I’ve never really thought that the God of Jews and Christians (despite His rather mixed origins—check out the works of James Kugel on this topic) was a god to be compared with a Zeus or an Odin and I doubt if the leading ‘new atheists’ do either, so this piece by Fr. Robert Barron is, I suspect, largely an exercise in strawmanship:
To a person, the new atheists hold that God is some being in the world, the maximum instance, if you want, of the category of “being.” But this is precisely what Aquinas and serious thinkers in all of the great theistic traditions hold that God is not. Thomas explicitly states that God is not in any genus, including that most generic genus of all, namely being. He is not one thing or individual — however supreme — among many. Rather, God is, in Aquinas’s pithy Latin phrase, esse ipsum subsistens, the sheer act of being itself.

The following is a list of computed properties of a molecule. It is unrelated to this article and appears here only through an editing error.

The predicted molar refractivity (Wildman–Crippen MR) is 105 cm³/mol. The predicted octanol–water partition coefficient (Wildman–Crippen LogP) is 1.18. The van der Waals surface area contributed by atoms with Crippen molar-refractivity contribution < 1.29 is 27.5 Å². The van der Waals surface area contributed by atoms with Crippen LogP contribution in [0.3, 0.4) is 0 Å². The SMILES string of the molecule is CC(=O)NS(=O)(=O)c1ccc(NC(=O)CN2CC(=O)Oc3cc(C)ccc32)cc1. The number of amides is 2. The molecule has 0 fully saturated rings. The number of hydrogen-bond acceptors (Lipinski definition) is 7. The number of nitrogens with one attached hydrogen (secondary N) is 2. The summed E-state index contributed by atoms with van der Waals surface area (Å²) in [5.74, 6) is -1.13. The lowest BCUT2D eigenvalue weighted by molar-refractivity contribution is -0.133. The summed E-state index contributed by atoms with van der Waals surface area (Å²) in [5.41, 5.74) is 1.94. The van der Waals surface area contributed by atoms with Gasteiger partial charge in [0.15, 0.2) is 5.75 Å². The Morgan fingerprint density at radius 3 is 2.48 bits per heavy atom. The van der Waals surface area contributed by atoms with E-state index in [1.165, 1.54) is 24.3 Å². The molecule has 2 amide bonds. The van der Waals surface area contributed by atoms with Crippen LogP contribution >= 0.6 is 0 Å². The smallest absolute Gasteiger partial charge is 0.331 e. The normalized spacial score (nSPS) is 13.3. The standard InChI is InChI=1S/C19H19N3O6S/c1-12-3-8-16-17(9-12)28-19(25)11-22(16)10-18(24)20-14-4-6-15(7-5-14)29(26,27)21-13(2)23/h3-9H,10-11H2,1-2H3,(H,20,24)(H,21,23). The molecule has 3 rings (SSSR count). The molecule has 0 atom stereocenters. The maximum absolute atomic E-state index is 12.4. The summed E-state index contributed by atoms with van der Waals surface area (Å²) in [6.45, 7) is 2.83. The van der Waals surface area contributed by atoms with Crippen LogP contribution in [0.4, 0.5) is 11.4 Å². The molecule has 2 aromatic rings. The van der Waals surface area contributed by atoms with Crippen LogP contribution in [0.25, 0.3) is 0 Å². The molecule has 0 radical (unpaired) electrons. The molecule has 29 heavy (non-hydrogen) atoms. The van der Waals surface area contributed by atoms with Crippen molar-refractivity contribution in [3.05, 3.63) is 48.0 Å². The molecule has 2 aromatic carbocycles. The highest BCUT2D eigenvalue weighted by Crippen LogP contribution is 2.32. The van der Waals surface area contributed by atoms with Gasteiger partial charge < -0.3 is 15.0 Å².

It might be helpful here to distinguish God from the gods. For the ancient Greeks and Romans, for example, the gods were exalted, immortal, and especially powerful versions of ordinary human beings. They were, if you will, quantitatively but not qualitatively different from regular people. They were impressive denizens of the natural world, but they were not, strictly speaking, supernatural. But God is not a supreme item within the universe or alongside of it; rather, God is the sheer ocean of being from whose fullness the universe in its entirety exists.
“The sheer ocean of being from whose fullness the universe in its entirety exists.”